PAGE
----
Letters

Issues arising from lobby of UN to outlaw circumcision

BMJ 2005; 331 doi: https://doi.org/10.1136/bmj.331.7519.781 (Published 29 September 2005) Cite this as: BMJ 2005;331:781
  1. George Hill, executive secretary (iconbuster{at}earthlink.net),
  2. John V Geisheker, general counsel
  1. Doctors Opposing Circumcision, Suite 42, 2442 NW Market Street, Seattle, WA 98107-4137, USA

    EDITOR—Hopkins Tanne's news item on a US group lobbying the UN to outlaw circumcision conflates two unrelated stories into one.1 The first is Hess's call for UN action to declare male circumcision a human rights violation, the second the self described, randomised controlled trial of circumcision by Auvert et al to prevent transmission of HIV from women to men.2 The Wall Street Journal reports that the Lancet refused to print this report, so only the scant information from the abstract is available.3 The private peer review at the Lancet that resulted in a refusal to print the article is not encouraging, and public scrutiny is therefore speculative.

    Several observations, however, are possible from the abstract. The study purports to be a randomised controlled trial, yet the men were not selected at random. Auvert et al eliminated those men who were not willing to be circumcised, so selection has entered into the picture.2

    The Auvert study claims circumcision reduces but does not eliminate infection with HIV.2 The authors terminated the study early. Had the study continued for its planned length, it would probably have shown that circumcision merely delays infection.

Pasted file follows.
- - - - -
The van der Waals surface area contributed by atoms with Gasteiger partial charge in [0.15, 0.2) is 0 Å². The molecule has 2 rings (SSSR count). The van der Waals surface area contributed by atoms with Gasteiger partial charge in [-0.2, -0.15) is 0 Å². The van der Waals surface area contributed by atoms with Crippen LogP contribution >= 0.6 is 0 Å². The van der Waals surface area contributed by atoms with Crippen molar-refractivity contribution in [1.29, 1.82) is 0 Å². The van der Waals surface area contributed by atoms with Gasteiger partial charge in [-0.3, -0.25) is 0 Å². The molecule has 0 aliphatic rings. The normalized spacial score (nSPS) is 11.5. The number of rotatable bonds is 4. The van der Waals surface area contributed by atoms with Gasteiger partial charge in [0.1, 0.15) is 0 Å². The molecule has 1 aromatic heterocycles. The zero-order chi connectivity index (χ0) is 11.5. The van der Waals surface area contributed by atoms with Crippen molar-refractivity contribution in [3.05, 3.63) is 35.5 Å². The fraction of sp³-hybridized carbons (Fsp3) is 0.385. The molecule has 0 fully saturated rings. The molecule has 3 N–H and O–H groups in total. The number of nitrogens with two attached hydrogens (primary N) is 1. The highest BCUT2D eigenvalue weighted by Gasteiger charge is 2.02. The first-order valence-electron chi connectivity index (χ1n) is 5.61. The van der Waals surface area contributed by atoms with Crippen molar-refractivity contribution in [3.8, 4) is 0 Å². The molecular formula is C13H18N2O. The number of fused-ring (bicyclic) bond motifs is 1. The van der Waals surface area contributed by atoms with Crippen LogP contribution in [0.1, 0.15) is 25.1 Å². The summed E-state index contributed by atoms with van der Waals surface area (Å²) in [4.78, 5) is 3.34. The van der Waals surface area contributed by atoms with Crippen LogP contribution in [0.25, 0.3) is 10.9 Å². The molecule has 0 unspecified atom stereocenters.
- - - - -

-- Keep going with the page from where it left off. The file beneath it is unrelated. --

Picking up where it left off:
In the Auvert study doctors tracked black men while they became infected with HIV. Apparently, the participants were not given or allowed to use condoms because this would have disturbed the experiment. This is reminiscent of the infamous Tuske-gee syphilis study, in which newly discovered penicillin was withheld so that the study could continue.4

    If Auvert et al ultimately plan to subject children to circumcision in an effort to prevent HIV infection, this would be unacceptable from a human rights and ethical perspective.5 Bioethics requires the most conservative treatment,5 and condoms and sex education must therefore be preferred.

    Footnotes

    • Competing interests None declared.

    References

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